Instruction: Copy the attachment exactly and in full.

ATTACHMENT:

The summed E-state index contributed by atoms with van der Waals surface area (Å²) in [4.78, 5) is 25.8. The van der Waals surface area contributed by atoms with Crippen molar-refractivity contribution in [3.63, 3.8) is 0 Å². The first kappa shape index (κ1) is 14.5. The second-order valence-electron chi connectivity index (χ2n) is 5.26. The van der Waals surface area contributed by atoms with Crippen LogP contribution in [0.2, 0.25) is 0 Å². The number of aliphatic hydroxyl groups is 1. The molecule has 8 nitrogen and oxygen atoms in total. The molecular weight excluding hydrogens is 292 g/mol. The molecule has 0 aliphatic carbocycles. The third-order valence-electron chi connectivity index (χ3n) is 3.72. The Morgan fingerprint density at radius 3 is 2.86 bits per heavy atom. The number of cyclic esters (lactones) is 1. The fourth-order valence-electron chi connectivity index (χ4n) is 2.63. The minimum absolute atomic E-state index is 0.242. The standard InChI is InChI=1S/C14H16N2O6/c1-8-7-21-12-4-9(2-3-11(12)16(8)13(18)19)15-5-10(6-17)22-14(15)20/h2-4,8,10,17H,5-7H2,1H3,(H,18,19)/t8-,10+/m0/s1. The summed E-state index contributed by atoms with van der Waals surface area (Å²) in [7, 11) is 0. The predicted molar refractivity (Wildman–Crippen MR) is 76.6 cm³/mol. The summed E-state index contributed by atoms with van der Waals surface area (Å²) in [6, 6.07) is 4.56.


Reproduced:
The summed E-state index contributed by atoms with van der Waals surface area (Å²) in [4.78, 5) is 25.8. The van der Waals surface area contributed by atoms with Crippen molar-refractivity contribution in [3.63, 3.8) is 0 Å². The first kappa shape index (κ1) is 14.5. The second-order valence-electron chi connectivity index (χ2n) is 5.26. The van der Waals surface area contributed by atoms with Crippen LogP contribution in [0.2, 0.25) is 0 Å². The number of aliphatic hydroxyl groups is 1. The molecule has 8 nitrogen and oxygen atoms in total. The molecular weight excluding hydrogens is 292 g/mol. The molecule has 0 aliphatic carbocycles. The third-order valence-electron chi connectivity index (χ3n) is 3.72. The Morgan fingerprint density at radius 3 is 2.86 bits per heavy atom. The number of cyclic esters (lactones) is 1. The fourth-order valence-electron chi connectivity index (χ4n) is 2.63. The minimum absolute atomic E-state index is 0.242. The standard InChI is InChI=1S/C14H16N2O6/c1-8-7-21-12-4-9(2-3-11(12)16(8)13(18)19)15-5-10(6-17)22-14(15)20/h2-4,8,10,17H,5-7H2,1H3,(H,18,19)/t8-,10+/m0/s1. The summed E-state index contributed by atoms with van der Waals surface area (Å²) in [7, 11) is 0. The predicted molar refractivity (Wildman–Crippen MR) is 76.6 cm³/mol. The summed E-state index contributed by atoms with van der Waals surface area (Å²) in [6, 6.07) is 4.56.